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A call to plan for plenty in Canada's remote and Indigenous communities

As laid out in WGSI's OpenAccess Energy Blueprint, and in an ever-growing body of global evidence, the objective of energy access efforts is not simply to provide energy at reasonable cost and reliability. Rather, it is to provide levels of energy service of high enough quality and quantity to allow for greater economic and social development and self-determination in communities strangled by energy deficit.

In Energy access — the Canadian context, a special section in the OpenAccess Energy Blueprint, acknowledges the role of energy as the backbone of a better quality of life for Canada's remote and Indigenous communities and our responsibility to provide the supportive resources these communities need to not only meet their current minimum energy needs but to plan for plenty.

Download Energy access - the Canadian context (infographic spread)
Download Energy access - the Canadian context (full section)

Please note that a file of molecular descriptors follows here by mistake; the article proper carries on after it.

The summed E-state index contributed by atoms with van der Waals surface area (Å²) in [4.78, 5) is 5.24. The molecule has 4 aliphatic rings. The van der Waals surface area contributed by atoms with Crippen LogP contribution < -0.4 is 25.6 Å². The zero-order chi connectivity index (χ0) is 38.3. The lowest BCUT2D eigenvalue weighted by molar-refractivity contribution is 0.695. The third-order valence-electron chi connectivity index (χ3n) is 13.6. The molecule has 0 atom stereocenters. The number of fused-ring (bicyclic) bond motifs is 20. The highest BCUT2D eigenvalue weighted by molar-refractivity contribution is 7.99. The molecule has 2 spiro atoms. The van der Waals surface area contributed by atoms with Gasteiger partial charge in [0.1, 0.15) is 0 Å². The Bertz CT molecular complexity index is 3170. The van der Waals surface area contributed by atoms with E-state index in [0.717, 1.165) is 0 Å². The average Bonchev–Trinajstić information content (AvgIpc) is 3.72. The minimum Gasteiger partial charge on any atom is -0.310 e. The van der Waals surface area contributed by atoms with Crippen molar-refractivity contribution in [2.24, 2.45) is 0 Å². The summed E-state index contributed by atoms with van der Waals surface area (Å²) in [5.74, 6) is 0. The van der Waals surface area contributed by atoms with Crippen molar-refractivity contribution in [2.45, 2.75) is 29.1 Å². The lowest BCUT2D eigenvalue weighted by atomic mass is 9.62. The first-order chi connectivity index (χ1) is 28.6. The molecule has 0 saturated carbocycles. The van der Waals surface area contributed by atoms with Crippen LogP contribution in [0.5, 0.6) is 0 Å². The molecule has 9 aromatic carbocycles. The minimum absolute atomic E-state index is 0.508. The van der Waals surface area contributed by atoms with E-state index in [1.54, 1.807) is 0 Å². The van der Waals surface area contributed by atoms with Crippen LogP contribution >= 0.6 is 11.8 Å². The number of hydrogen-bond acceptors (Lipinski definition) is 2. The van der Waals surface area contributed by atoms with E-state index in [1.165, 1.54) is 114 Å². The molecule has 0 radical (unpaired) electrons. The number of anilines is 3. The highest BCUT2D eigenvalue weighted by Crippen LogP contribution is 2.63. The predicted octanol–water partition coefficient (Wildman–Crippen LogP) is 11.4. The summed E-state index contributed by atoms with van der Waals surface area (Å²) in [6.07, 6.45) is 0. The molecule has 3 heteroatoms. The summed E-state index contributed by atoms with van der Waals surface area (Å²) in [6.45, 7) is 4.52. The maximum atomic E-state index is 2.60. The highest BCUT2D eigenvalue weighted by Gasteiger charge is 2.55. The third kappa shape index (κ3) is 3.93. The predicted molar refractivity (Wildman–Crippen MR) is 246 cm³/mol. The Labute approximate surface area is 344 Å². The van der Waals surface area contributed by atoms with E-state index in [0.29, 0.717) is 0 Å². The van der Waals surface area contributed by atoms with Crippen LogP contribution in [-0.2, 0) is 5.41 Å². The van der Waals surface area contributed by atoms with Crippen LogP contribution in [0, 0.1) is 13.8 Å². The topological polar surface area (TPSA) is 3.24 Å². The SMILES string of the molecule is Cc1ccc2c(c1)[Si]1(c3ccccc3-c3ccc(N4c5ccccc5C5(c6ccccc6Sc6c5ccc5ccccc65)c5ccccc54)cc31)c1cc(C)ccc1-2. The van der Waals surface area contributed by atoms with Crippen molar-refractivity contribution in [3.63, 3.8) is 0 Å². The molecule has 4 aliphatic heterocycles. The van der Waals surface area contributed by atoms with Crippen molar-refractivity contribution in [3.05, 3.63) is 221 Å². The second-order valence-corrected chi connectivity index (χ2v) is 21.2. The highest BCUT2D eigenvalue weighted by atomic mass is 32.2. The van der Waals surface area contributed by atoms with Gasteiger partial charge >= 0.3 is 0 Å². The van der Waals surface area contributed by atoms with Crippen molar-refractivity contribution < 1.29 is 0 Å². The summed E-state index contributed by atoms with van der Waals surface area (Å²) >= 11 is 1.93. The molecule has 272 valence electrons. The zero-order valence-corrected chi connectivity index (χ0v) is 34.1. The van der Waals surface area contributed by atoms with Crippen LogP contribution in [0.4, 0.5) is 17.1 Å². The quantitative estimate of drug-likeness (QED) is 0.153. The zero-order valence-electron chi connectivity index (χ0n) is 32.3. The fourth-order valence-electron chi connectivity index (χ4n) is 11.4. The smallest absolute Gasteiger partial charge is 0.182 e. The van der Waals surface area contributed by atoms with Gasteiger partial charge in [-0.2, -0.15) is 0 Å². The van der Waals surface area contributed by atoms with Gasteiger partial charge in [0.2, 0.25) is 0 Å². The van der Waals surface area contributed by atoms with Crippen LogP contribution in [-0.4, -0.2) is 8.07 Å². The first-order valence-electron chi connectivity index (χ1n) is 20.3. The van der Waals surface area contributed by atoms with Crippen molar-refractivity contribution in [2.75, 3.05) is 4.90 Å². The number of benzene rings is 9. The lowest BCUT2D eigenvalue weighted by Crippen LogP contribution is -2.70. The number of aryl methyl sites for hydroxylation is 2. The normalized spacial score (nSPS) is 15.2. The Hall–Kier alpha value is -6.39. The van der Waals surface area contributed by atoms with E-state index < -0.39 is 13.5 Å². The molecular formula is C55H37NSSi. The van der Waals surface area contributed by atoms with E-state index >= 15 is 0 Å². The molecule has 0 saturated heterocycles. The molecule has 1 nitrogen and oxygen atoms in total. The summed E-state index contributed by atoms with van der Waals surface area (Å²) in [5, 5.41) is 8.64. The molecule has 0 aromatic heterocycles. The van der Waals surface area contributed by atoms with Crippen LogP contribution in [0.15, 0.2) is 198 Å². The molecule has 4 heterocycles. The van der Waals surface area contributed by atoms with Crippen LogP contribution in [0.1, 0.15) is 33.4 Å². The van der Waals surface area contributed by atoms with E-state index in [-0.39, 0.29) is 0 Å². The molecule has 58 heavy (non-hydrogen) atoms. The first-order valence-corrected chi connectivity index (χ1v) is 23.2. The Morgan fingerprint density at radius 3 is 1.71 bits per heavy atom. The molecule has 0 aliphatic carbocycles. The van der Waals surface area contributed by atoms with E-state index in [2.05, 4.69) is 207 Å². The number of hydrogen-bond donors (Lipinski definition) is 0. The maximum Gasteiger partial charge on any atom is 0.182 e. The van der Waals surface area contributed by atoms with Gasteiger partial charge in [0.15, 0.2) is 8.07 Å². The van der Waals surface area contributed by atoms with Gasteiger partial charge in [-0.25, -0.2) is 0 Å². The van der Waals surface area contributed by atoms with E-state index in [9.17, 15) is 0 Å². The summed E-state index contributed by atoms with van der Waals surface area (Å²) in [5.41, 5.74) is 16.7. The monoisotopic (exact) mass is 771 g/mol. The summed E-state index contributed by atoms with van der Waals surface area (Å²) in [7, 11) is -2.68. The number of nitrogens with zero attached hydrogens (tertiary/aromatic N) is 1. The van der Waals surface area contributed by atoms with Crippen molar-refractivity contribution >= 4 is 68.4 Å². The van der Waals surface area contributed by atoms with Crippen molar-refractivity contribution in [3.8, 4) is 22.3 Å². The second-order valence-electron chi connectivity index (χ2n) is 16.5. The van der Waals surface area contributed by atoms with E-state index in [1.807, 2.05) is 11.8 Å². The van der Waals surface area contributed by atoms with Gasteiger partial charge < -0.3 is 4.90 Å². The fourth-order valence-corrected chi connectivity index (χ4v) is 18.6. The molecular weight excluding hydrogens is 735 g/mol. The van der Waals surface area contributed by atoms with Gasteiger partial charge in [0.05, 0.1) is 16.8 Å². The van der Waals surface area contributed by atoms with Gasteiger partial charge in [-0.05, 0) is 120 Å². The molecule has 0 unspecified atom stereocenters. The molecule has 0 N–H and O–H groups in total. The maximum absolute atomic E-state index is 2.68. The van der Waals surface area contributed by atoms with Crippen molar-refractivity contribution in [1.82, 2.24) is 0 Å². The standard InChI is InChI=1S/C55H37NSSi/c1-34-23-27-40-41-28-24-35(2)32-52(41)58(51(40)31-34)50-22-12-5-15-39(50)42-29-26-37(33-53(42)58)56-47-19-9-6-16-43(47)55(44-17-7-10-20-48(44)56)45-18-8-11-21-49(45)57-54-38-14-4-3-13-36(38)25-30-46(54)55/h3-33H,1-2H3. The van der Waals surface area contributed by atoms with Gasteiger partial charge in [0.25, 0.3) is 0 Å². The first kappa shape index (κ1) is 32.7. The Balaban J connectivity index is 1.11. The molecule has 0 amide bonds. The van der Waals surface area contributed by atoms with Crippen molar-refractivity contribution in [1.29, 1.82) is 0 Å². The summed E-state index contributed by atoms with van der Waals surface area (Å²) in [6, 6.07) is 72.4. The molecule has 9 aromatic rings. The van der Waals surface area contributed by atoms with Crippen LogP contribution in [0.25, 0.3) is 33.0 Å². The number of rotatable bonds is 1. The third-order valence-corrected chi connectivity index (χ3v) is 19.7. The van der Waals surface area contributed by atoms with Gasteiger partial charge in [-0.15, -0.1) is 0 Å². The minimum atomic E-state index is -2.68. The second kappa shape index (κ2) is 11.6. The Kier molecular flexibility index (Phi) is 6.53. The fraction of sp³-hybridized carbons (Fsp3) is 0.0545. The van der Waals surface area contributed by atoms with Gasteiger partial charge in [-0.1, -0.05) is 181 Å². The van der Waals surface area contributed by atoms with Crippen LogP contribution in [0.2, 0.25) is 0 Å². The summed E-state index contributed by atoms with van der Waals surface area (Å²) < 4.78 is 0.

• ERRATA: Page 10 - A previous version of this version had an incorrect source listed for this statement "The estimated cost for site below the 60th parallell is CA$ 458 million." This reference has been corrected.

Four steps are required to establish this as an area of national priority:

1. Commit to a step change in investment Canada’s federal government should increase its overall funding commitments for energy in remote communities from the tens of millions to the billions in the immediate future. This funding should be seen as a priority area for ongoing green infrastructure spending programs.

2. Recognize Indigenous leadership and support capacity building In order to ensure long-term economic and social benefits, Indigenous clean energy leadership must be recognized and supported through capacity building programs.

3. Create a single, intergovernmental point of contact A single point of contact within government – whose responsibility is to ensure those initiating and managing energy projects can navigate regulations, funding and reporting at the federal and provincial/territorial level and across relevant departments – is essential.

4. Connect people, technologies and information Knowledge sharing between communities and innovative institutions is critical to success.Private and public sectors should be encouraged to utilize up-to-date information and innovative technologies to seek new arrangements for energy projects in remote communities that are financially sustainable over the long term.